On the other hand, private areas—such as meeting rooms and offices—require lower background sound levels to promote better communication and to allow the use of audio/visual (A/V) equipment for conferencing capabilities. The appropriate limits for these quieter spaces range from NC-25 to NC-35, depending on how the room is being used. Most modern office buildings provide a space rated at NC-40 or NC-35. Depending on the needs, background sound levels should be adjusted on a room-by-room basis.
When determining sound levels, tenants should consider their needs and what is being provided by the landlord. The building owner is responsible for a portion of the background sound levels and may be willing to separate the space and erect walls to create private, quieter spaces, or may allow modification to the mechanical system for greater flexibility around sound levels (Figure 1).
Consider sound isolation in the design
In many modern commercial office buildings, the owner provides an open area finished with raised access flooring and acoustical ceiling tiles. Certain wall constructions around the mechanical rooms may also be provided. The tenant is responsible to outfit the space and construct other walls as required. How these walls will be constructed should be determined at the outset to ensure sound is isolated and placement is approved by the landlord.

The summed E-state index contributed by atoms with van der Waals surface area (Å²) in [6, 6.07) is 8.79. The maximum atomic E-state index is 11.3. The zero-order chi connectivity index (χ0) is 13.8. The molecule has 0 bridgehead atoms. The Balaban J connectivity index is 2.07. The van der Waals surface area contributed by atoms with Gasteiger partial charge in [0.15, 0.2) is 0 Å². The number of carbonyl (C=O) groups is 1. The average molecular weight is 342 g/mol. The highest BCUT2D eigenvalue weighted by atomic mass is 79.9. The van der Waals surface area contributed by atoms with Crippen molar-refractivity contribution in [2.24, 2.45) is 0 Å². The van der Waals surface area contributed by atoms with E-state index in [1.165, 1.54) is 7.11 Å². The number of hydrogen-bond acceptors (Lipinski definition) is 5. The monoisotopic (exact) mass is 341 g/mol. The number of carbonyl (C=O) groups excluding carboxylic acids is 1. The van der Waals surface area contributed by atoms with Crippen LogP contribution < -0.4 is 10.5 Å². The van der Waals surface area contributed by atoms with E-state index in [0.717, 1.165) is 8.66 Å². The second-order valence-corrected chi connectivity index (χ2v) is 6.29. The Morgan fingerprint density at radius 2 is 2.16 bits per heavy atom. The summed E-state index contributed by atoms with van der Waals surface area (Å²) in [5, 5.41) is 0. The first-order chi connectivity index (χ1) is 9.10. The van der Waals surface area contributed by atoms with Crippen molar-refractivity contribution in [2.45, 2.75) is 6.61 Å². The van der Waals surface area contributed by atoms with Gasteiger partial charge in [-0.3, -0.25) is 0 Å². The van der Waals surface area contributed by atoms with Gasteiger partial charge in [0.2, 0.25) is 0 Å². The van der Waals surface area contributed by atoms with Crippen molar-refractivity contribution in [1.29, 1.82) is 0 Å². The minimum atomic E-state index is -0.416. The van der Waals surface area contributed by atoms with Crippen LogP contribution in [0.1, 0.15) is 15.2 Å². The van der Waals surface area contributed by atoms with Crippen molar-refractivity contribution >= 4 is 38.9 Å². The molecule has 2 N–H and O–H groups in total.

For example, will the walls be constructed from slab-to-slab or from raised access floor to underside of acoustic ceiling tile? Construction from slab-to-slab may not be feasible since it may require a significant amount of rework for the landlord or may not be compatible with the mechanical design. However, construction of partitions from a raised access floor to the underside of the acoustic ceiling tile can result in spaces with very little sound isolation or privacy between them.
Other strategies such as constructing sound-attenuating baffles above the ceiling or below the floor may need to be considered. There is a current trend in the industry to use rigid closed-cell extruded polystyrene (XPS) as a sound baffle above the walls. Unfortunately, while it provides a visual separation, the material does little to offer better sound isolation or privacy between spaces.
All these strategies should be discussed with the design team and the landlord to find the most suitable option. Some buildings may not allow these types of changes, but if it is important, it is worth pushing for. Failing that, another location with a landlord that understands noise control should be sought.
Balance open and closed spaces
Asking people to speak more softly is rarely a reasonable solution to reduce noise in an open space. One should consider working with an acoustical consultant and designer to incorporate a combination of open and closed spaces in the design to help achieve noise control targets. These closed spaces ensure group meetings do not intrude on the open-office areas and vice versa.
Having A/V and information technology (IT) in every room may also be a consideration so staff can move seamlessly between spaces. Meeting rooms do take up valuable real estate even though they are not constantly in use, but not having rooms available means other workers must bear with the noise. Either these activities occur in the open-office area causing distractions and reduced productivity, or these activities and meetings will cease and the creative and collaborative benefits of open offices will be lost.